Japan: Exports contract for seventh month running in June, weighed by trade tensions
Nominal yen-denominated merchandise exports fell 6.7% year-on-year in June, up from May’s 7.8% decline. The result was the seventh consecutive contraction and was larger than the 5.4% drop that market analysts had expected. The contraction came amid ongoing trade tensions between China and the United States, as well as a slowdown in the EU.
Meanwhile, imports fell 5.2% in annual terms in June. The reading was sharply down from the 1.5% decline logged in May and the 0.2% fall expected by market analysts.
As a result of the notable decline in exports, the merchandise trade surplus fell from JPY 0.7 trillion in June 2018 to JPY 0.6 trillion in June 2019 (May 2019: JPY 1.0 trillion deficit). Meanwhile, the 12-month trailing trade deficit rose from JPY 2.6 trillion in May to JPY 2.7 trillion in June.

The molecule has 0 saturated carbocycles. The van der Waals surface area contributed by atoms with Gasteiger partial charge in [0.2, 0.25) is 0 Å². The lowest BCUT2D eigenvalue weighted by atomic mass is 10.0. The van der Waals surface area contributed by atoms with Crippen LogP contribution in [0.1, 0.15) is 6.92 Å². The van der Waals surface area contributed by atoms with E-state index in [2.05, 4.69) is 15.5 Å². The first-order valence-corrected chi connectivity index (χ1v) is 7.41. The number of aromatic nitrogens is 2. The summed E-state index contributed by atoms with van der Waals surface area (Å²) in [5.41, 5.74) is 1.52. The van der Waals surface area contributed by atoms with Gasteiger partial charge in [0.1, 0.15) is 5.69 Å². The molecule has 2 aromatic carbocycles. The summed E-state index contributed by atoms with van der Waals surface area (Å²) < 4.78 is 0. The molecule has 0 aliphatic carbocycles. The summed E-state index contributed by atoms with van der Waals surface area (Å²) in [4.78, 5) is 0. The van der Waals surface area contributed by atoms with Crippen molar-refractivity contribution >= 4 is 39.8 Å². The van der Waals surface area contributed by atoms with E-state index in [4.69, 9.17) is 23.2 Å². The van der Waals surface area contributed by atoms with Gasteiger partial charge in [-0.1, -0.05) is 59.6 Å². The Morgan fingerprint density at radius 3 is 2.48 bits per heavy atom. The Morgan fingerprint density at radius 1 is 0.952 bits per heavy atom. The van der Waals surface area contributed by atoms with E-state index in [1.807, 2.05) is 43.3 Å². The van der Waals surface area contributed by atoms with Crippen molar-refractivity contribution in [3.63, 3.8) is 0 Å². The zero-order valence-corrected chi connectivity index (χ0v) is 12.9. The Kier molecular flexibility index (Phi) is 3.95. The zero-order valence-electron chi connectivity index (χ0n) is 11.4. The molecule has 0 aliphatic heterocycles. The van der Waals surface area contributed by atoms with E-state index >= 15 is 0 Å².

Commenting on the reading, researchers at Nomura appeared to remain relatively pessimistic regarding short-term prospects for the external sector. According to their calculations, real exports only rebounded mildly in Q2 in quarter-on-quarter terms, after a sharp decline in Q1. They further noted that “Leading indicators of exports […] do not suggest that exports have begun heading upward, and there is still a great deal of uncertainty regarding the trade conflict between the US and China. We therefore think real exports are likely to continue to trend low in Jul-Sep onward.”